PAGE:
The Eurozone has saved itself from oblivion with a massive E750bn aid package. So why is the Euro still weak and why, after a brief surge, are the markets not rejoicing? Surely the risk of a Greek default and the possible resulting contagion to Portugal and Spain was solved by the ECB/IMF loan package – right? Well no not completely. It has certainly shifted the cost of failure to keep the Greek economy afloat from the private sector and banks to the governments of Europe, but what now? Greece already faced civil unrest at the prospect of having to cut services and the public sector wage bill. Even as the country was on the edge of the abyss, workers were on the streets fighting police as if the country’s economic problems were not their problems. Now with the pressure off what incentive is there for Greece to solve it’s vastly inflated national debt? Unlike Ireland who also faced a potential run on its bond market and responded with a widely supported but crushing austerity package, Greece seems to feel this is someone else’s problem and it is unfair to expect them to solve it. As the following graph courtesy of the Financial Times shows, Portugal, Spain and Ireland have all devised and implemented credible debt reduction programs.
Not surprisingly we have not heard much if anything about Ireland as a possible defaulter over recent months. The Irish are understandably unhappy with the austerity measures imposed but they appear to be accepting them stoically as a collective price that has to be paid. Public sector workers have accepted pay cuts rather than massive layoffs in the spirit that this is a problem they have to work through together according to this article.
But for the rescue package to be successful, Eurozone growth will have to return. Yet as the FT points out in a different report, although Portugal, Spain, Greece and Ireland together represent only 15% of the Eurozone economy; Germany accounts for 25% alone. But 15% is not negligible. As Deutsche Bank notes, pre-2008 growth in periphery countries was faster than in the core economies. It predicts that, without that boost from the periphery, Eurozone growth will converge to the pace of Germany, France and Italy, of about 1.5% yearly. Even that may be optimistic if Germany cannot expand domestic demand. With so much of Greece, Portugal and Spain’s economic activity depending on demand from other Eurozone countries slow growth that will hardly support growth at home particularly as funding is being sucked out of the economy by the need to reduce public expenditure. Eurostat is still predicting modest growth (<+1%) from Portugal and Spain next year and a modest contraction (<-1%) for Greece. This seems optimistic if deficit reduction programs are to be effective domestic spending will have to be slashed in an anti Keynesian drive. So with growth among the countries main trading partners in the Eurozone weak where is the counterbalancing export demand going to come from?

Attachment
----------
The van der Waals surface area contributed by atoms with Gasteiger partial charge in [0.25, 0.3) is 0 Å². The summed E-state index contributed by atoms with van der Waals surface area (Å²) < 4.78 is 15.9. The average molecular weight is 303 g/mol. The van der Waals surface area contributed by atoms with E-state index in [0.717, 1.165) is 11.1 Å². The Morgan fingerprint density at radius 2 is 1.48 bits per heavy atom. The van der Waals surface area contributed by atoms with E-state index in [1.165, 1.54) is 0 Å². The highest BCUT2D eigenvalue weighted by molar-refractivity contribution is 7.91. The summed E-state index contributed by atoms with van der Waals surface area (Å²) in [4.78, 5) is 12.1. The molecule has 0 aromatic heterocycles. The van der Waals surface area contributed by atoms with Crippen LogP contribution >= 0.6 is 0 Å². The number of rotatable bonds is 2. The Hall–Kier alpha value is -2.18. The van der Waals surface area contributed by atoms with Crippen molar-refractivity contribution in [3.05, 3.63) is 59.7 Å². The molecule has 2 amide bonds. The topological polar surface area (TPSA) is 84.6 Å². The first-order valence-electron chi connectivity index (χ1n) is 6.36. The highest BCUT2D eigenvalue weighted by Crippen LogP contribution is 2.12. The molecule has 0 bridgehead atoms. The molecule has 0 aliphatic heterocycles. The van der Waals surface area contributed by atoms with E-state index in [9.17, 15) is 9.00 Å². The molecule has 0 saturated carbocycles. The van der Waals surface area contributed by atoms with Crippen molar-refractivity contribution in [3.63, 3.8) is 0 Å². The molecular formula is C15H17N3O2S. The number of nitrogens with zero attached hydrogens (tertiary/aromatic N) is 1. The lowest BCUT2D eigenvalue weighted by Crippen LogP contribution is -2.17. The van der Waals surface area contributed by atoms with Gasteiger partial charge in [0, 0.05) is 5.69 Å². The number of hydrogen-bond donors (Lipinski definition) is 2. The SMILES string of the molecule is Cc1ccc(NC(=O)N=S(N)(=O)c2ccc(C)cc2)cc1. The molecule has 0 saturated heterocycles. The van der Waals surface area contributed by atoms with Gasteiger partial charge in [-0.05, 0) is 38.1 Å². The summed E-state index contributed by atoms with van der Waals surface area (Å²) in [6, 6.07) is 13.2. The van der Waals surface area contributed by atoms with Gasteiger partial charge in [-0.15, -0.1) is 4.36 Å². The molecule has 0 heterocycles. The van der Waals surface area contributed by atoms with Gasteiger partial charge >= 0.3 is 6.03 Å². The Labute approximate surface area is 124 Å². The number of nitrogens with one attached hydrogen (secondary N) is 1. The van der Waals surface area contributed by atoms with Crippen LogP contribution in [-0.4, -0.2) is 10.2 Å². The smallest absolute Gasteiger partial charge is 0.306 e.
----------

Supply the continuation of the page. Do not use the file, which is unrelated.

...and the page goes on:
It seems growth is going to be slow to come back in Europe as a whole both inside and outside the Eurozone. Britain’s new government needs to push through a credible and effective deficit reduction program in the next 100 days before the markets lose patience. Of all European countries with unsustainable deficit levels only Britain, paralyzed by its general election has failed to put forward a plan to address it. So far demand for government gilts (bonds) have been strong and borrowing rates low but that won’t last forever. Fortunately the 25% devaluation of the pound over the last 18 months is finally feeding through into strong export growth and a surge in manufacturing activity, but at 3+% inflation is still at the upper limits of acceptability and a weak pound won’t help input costs.
The question marks that remain regarding the short-term efficacy of deficit reduction efforts in the Club Med economies and drag on growth from the long-term subsidy cost to the larger core economies will continue to reduce global growth and weigh on metal prices. This is probably not the end of the Eurozone sovereign debt crisis, as a source of uncertainty and volatility it has some way to run.